The Daily Record published a piece today which appeared to link Leigh Griffiths and his home with a firebomb attack.
This is grossly irresponsible from the paper.
Scotland has enough issues without a major national newspaper recklessly stirring the soup.
A report which claimed that the driveway in which the car was parked belongs to the player is still online right now, although the police have flatly denied that this is the case. It is precisely this type of unreliable reportage which makes people detest the mainstream media.
I mean, who needs people out there stirring up hate and sewing distrust amongst communities when national newspapers are happy to put two and two together and make five?
Who needs people promoting bigotry when the press is hinting that we’re on the brink of civil war over what a footballer does on social media?
I mean that’s the unspoken message from the coverage, and it is nonsense.
You’d think the media would learn from the Alfredo Morelos “car-bomb” garbage which had the Ibrox sites in a frenzy and Scotland looking like some ancillary province of the North of Ireland in the 70’s and 80’s.
There ought to have been a reckoning when that one blew up in the press’s face, and hard questions should have been asked about where the disinformation came from.
Who is responsible for this particular story? Heads should roll as a result of it.
We can all be thankful that this has proved erroneous, but in some ways this is like a warning alarm going off.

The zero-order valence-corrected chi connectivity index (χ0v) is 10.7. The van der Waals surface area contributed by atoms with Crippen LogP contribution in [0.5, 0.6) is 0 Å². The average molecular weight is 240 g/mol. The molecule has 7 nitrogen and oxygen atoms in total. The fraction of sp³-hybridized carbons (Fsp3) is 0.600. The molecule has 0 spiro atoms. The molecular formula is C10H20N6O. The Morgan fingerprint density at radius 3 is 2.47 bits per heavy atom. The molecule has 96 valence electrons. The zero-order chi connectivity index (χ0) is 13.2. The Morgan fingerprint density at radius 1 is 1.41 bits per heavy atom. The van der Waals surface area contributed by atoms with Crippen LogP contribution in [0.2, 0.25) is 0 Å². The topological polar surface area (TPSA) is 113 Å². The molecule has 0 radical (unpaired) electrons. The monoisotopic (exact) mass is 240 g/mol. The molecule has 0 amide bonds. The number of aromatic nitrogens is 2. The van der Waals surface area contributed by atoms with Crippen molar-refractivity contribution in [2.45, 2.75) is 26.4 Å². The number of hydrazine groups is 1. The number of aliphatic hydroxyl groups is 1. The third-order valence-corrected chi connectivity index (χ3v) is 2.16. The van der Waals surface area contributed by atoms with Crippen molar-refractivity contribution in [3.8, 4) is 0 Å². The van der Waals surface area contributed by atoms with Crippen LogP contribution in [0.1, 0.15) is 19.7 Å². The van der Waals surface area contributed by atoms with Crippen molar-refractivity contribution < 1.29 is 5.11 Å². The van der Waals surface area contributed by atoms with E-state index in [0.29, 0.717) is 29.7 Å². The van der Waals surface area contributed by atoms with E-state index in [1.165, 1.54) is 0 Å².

Griffiths gets more bile and abuse than just about anybody on social media, and there is a deep-seated grievance against him out there and a tendency to blame him for the appalling treatment he’s subjected to … that has echoes, of course, of what the manager himself has gone through at times at the hands of some of our national degenerates.
In some ways this story simply highlights the unbelievable level of malice that bubbles away out there against our player, and indeed our whole community, from some of the less rational Peepul.
A number of their social media sites and personalities have falsely accused our striker of mocking Kyle Lafferty’s bereavement last week … an obscene charge many of them knew full well was not an accurate reflection of the player’s intent.
I was going to highlight one of the more demented pieces last night, but I’m choosing today not to, in light of The Record’s irresponsibility.
The less petrol we pour on these flames the better.
But the rising levels of hate out there are dangerous, which makes both makes The Record’s reporting all the worse and yet at the same time reminds us of the stakes.
That doesn’t offer an excuse for the paper or its subsidiaries for running this reckless, unverified dreck, but it does bring home the point that the toxic nature of social media around football in Scotland is a subject that badly needs addressing and bringing under control.